Citrix creates a smoother user experience. For one, Citrix takes full responsibility for installation and maintenance, giving the end-user room to focus on the virtual app/desktop. The Citrix Cloud connector is a critical feature that helps create a hassle-free configuration method with local resources.

So if we compare end-user experience for both Citrix and VMware, it seems there’s a clear distinction. With VMware Horizon, the user gets a front-end optimized for simplicity. While this is done at the expense of sacrificing advanced configuration capability, it is ideal for small businesses. In the case of Citrix Workspace, there is an added capability for advanced configuration. This makes it ideal for larger businesses that require personalized configuration in many aspects, due to their scale and scope of operations.

4- Licensing and Infrastructure Cost

  • Citrix VDI
    Citrix Workspace charges based on a per-user pricing model with their cheapest plan (i.e. Workspace Essentials) costing around $3.05 per user (for a total 500 user plan). This price already includes standard infrastructure costs such as network costs, compute and storage costs, etc.)
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Citrix provides a pricing calculator for Citrix Workspace that simulates estimated costs that customers will have to pay. The greater the number of users for any specific plan (Workspace essentials, Workspace Standard, etc.), the lower the cost per user.

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  • VMware VDI
    Unlike Citrix Workspace, VMware charges fixed costs per user on a license basis. This license can be availed on a one-time basis, with the cheapest license starting from around $3000.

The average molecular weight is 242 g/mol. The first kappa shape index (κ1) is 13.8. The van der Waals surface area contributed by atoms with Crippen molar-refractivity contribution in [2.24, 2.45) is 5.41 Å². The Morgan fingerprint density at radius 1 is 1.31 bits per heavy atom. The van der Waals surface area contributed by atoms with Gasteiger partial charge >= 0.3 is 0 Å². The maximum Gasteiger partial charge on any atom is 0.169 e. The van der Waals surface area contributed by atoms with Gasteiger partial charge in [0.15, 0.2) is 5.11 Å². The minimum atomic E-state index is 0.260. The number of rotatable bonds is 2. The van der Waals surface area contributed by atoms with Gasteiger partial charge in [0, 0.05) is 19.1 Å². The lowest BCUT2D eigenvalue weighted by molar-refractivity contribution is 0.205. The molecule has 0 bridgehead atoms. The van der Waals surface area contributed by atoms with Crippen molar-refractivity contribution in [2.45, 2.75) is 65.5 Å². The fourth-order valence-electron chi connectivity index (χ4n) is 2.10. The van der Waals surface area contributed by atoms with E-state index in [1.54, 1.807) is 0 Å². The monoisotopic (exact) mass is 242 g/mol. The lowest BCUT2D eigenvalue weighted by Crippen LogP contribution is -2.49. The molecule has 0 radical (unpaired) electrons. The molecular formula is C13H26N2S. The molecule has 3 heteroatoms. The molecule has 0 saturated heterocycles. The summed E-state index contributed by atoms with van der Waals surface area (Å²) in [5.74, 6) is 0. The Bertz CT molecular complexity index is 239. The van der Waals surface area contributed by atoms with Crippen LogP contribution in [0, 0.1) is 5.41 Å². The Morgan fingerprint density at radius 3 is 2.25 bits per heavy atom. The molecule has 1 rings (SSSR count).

VMware has several licenses available based on the number of users required by the business. For example, the VMware Enterprise license for 10 users costs around $4000.
    Costs can vary depending on business requirements. These requirements can be storage, compute, memory, etc.
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A detailed cost comparison of both Citrix Workspace and VMware Horizon is given towards the end of this article. It goes into detail on how pricing should be estimated by businesses for both solutions.

Understanding Your Internal Business Requirements

It’s essential to take a company’s target audience/ideal customer into consideration to understand whether a particular solution works for them or not. Some companies target large businesses, while some specifically convert small to medium businesses (SMBs).

If you’re an SMB and unknowingly buying a service targeted at a large enterprise, the service might end up costing you more without even getting the job done. This is why it’s essential to understand the customer base for Citrix and VMWare based on their service offering.

VMware Horizon

VMware Horizon offers an easy-to-use interface but lacks advanced configuration and communication capabilities. It also has a faster and somewhat cheaper deployment capability. This makes it ideal for small businesses that prefer avoiding costs related to training staff on navigating through the VDI solution.

Citrix Virtual Apps and Desktop VDI

While VMware Horizon provides an easy-to-use interface and is quickly deployable, such a service offering is made at a particular expense. For example, VMware Horizon provides only one hypervisor (i.e. VMware ESXI), while Citrix provides several hypervisors. VMware offers basic functionality, while Citrix provides comparatively greater functionality for users regarding the connection broker.